R.I.P. Richard Coogan, the original Captain Video

R.I.P. Richard Coogan, the original Captain Video

Richard Coogan, the original Captain Video, has died, three weeks shy of what would have been his 100th birthday. Coogan was appearing on Broadway in the Mae West vehicle Diamond Lil in 1949 when he was hired by the fledgling DuMont network to play its flagship hero, a heroic space adventurer with a 15-year-old kid sidekick, “the Ranger”, played by Don Hastings.

As TV historian Jeff Kisseloff recounts, “The original idea was that the pair would simply introduce some old westerns Dumont had bought, but kids found the live pair to be so much more fun than their celluloid counterparts that the network decided to build a show around them. DuMont was still obligated to show the old westerns, so after the Captain and the Ranger had spent 10 or 15 minutes hunting down the evil Dr. Pauli in the 22nd century, they would turn to their magic screen to see how their other rangers were doing—and, lo and behold, there was someone who looked suspiciously like John Wayne, leading a posse. Once the chase scene was over, the action returned to the 22nd century for the rest of the half hour. Nobody cared that the old westerns had no relation to the rest of the show.”

Captain Video And His Video Rangers was performed live, on a budget so small that the actors threw on fake beards to play multiple characters, and the director rifled through the wares of nearby toy stores to find props that could pass for ray guns and laser beams. Yet the show became hugely popular. Adlai Stevenson is said to have dickered over the scheduling of a live TV address so that he wouldn’t have to compete with the Captain. Coogan recalled the stage and movie star John Garfield begging him to sign an autograph for his kids. It lives on best in reruns of The Honeymooners, where Art Carney’s Ed Norton sometimes referred to Captain Video as his favorite show.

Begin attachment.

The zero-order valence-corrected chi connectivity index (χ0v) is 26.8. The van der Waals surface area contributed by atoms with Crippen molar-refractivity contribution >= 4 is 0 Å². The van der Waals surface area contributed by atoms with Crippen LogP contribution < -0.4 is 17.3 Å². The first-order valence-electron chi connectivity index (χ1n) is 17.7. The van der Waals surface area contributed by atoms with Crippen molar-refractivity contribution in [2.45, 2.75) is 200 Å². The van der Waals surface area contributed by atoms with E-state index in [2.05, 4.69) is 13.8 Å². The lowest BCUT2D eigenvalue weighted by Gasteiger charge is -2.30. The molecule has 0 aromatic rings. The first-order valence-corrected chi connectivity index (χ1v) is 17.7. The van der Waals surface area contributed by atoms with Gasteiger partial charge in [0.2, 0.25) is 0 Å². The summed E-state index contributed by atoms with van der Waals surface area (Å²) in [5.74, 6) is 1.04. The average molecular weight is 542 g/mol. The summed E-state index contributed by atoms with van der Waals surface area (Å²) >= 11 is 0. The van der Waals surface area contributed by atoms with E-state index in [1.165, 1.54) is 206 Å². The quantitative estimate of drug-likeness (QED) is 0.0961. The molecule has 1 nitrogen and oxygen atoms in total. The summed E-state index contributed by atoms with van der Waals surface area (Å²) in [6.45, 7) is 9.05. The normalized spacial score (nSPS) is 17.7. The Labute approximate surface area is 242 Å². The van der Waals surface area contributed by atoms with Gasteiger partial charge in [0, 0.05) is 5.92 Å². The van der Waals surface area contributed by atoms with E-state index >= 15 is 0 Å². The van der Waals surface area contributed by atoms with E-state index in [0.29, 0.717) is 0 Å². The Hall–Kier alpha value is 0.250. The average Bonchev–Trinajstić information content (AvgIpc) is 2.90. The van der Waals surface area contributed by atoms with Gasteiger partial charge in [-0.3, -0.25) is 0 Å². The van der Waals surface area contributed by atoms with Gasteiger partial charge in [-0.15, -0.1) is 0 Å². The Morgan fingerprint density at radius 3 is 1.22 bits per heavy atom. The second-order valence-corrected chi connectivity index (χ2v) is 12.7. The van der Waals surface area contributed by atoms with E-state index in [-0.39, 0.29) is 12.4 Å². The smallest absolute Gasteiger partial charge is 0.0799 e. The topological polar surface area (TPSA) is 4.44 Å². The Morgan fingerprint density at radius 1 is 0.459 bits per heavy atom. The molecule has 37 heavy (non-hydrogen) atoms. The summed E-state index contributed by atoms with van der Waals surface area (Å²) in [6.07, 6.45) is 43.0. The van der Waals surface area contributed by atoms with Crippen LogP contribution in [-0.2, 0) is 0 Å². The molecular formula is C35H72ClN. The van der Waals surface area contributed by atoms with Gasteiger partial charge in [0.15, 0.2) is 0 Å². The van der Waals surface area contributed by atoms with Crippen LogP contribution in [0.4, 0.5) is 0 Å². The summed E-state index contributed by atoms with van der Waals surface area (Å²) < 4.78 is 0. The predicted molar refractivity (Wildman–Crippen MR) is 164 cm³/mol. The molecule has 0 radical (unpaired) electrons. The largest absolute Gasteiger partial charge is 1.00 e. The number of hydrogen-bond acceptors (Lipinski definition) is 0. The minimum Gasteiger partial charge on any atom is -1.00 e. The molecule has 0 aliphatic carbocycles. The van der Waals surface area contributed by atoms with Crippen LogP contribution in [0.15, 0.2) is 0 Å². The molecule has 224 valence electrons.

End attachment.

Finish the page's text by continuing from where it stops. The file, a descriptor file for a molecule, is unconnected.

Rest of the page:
Coogan played Captain Video for a year and a half before he tired of racing between whatever Broadway theater he was working in and the studio where the live telecast took place. He passed the role to Al Hodge at the end of 1950. After leaving Captain Video And His Video Rangers, Coogan appeared in the movies Girl On The Run (1953), Three Hours To Kill (1954), and The Revolt Of Mamie Stover (1956). He also starred in the western TV series The Californians, had a role on the TV soap Love Of Life for eight years, and made guest appearances on such programs as Sugarfoot, Bonanza, Surfside 6, Perry Mason, and Gunsmoke. He retired from acting in 1963, becoming a professional golfer and golf instructor.

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